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Here’s a question for you women:
How far would you go to look good? I mean, to what lengths would you go to reshape your body so that it more closely matches the “ideal” women’s figure?
Would you mind being inconvenienced or uncomfortable for a few days or a week? How do you feel about pain?
And surgery? Would you be willing to go that far for your looks?
Many of you are still with me. Now, how about this.
How about cancer?
Would you be willing to risk developing cancer in order to improve your figure?
Sounds crazy, right?
Except that, in 2015, almost 300,000 women underwent a procedure that for the past twenty years has been linked with a rare form of cancer.
Of course, many women opt for this procedure as a part of reconstructive surgery following a mastectomy or other breast cancer surgery. Still, the dangers are the same.
Breast augmentation: Improving on Mother Nature?
Breast augmentation, or mammoplasty, is a procedure meant to increase the size, shape or fullness of a woman’s breast.
A surgeon places a breast implant under the chest muscles or breast tissue.
There are three main types of breast implants:
Saline implants. These implants are filled with sterile saline (salt water) solution, held within a silicone shell. If the implant should leak, the saline solution will be absorbed and expelled by the body naturally.
Silicon gel-filled implants. These consist of a silicone outer shell filled with silicone gel. If one of these leaks, the gel could escape into the “pocket” of tissue that holds the implant in place.
Since silicone is an artificial substance, the health implications of its invasion into the body are far from clear.
Possible complications from silicone “unclear”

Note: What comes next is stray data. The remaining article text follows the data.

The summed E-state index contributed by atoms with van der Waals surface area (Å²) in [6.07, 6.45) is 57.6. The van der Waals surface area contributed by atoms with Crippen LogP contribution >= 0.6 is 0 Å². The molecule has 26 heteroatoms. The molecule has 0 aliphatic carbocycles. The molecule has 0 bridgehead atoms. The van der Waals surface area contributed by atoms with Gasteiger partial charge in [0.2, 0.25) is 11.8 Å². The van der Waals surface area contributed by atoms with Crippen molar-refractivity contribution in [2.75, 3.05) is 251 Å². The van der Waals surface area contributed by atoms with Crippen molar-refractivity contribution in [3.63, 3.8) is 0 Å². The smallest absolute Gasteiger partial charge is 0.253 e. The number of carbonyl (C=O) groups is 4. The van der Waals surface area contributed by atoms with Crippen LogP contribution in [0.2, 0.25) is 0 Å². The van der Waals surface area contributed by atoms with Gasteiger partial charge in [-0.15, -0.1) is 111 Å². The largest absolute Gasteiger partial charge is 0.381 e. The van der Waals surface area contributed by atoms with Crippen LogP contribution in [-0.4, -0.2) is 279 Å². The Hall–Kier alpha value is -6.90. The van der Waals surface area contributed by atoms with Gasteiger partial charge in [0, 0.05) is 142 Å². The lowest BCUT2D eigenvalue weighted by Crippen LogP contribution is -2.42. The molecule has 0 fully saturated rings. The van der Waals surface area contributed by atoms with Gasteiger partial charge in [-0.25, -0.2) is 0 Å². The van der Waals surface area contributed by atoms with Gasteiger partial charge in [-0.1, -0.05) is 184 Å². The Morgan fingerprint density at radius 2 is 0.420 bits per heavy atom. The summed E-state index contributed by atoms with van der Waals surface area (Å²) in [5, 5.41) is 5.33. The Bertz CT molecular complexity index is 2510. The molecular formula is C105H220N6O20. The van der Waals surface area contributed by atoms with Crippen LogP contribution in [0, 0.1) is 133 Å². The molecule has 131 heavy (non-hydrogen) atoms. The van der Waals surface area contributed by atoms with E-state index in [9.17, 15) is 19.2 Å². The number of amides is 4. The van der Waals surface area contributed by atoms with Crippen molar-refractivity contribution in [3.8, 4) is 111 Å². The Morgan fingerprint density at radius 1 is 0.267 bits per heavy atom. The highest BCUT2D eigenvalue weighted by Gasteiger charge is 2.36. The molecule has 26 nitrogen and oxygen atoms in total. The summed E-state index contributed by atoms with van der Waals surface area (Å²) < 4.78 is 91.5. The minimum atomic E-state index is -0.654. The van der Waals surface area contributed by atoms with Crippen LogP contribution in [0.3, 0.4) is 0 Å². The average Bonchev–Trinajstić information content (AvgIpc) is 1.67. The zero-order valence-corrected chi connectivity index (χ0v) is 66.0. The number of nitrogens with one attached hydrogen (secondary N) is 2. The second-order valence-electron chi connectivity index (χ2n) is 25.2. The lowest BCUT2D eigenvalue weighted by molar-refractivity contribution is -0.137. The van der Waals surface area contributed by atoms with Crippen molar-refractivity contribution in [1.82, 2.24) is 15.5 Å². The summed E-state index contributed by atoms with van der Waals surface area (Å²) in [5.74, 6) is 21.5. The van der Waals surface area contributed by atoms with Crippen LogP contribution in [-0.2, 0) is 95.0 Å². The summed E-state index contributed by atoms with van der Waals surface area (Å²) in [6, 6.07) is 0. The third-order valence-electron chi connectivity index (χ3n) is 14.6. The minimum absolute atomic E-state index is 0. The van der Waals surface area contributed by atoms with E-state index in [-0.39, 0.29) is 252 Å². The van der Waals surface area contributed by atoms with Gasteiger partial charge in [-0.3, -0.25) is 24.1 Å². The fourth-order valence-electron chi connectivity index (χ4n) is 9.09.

In the early 1990s, public concern about the health risks of silicone breast implants caused the FDA to ban them, pending further research. These health risks included cancer, connective tissue disease, and autoimmune disorders.
In 2006, the FDA approved silicone gel-filled implants from two manufacturers, Allergan and Mentor Corporation, requiring the manufacturers to conduct large studies to monitor long-term health and safety outcomes of their products.
The researchers found that compared to women in the general population, women with silicone implants were:
- 8 times more likely to be diagnosed with Sjögren syndrome, an autoimmune disorder characterized by dry eyes and a dry mouth
- 7 times more likely to be diagnosed with scleroderma, a group of autoimmune diseases that cause the skin and connective tissues to become hard and tighten
- nearly 6 times more likely to be diagnosed with rheumatoid arthritis
- nearly 4 times more likely to be diagnosed with melanoma, a rare but deadly type of skin cancer
- more than twice as likely to have a pregnancy end in stillbirth
Compared to women with saline implants, women with silicone implants were almost twice as likely to experience capsular contracture (scarring around the implant).
Connection to a rare cancer
In 2011, the FDA found a possible link between breast implants and anaplastic large cell lymphoma (ALCL), a rare form of cancer.
ALCL is not breast cancer, but rather a fast-growing lymph node cancer (lymphoma). It can also appear on the skin surrounding the site of the implant. The FDA says that ALCL is “curable” with aggressive radiation, chemotherapy or surgery.
About one in 500,000 women are diagnosed with ALCL in the United States each year. This begs the question, is having shapely breasts worth the risk of being that one woman?
If you already have breast implants
If you have breast implants and become ill, or experience symptoms of infection (fatigue, fever, swelling, redness), see your doctor immediately.
Other possible complications to be aware of are:
Autoimmune disorders. Any foreign substance in the body can cause an autoimmune reaction. If this turns out to be the case for you, removal of the implants may help. So will natural detoxification treatments.
Breast cancer. Breast implants can obstruct the early detection of breast cancer. And, to date, the jury is still out on silicone as a cancer-causing chemical.
Raynaud’s syndrome. Blood circulation is restricted by narrowing of small arteries, causing coldness and numbness of the hands and feet. It occurs more often in women who have breast implants.
- What You Need to Know About Breast Implants — National Center for Health Research
- Breast implants may cause rare cancer — The Chart – CNN.com Blogs
- FDA reports additional cases of cancer linked to breast implants — Channel3000
- Risks of Breast Implants — U.S. Food and Drug Administration
- Silicone breast implants linked to increased risk of some rare harms — Wolters Kluwer Health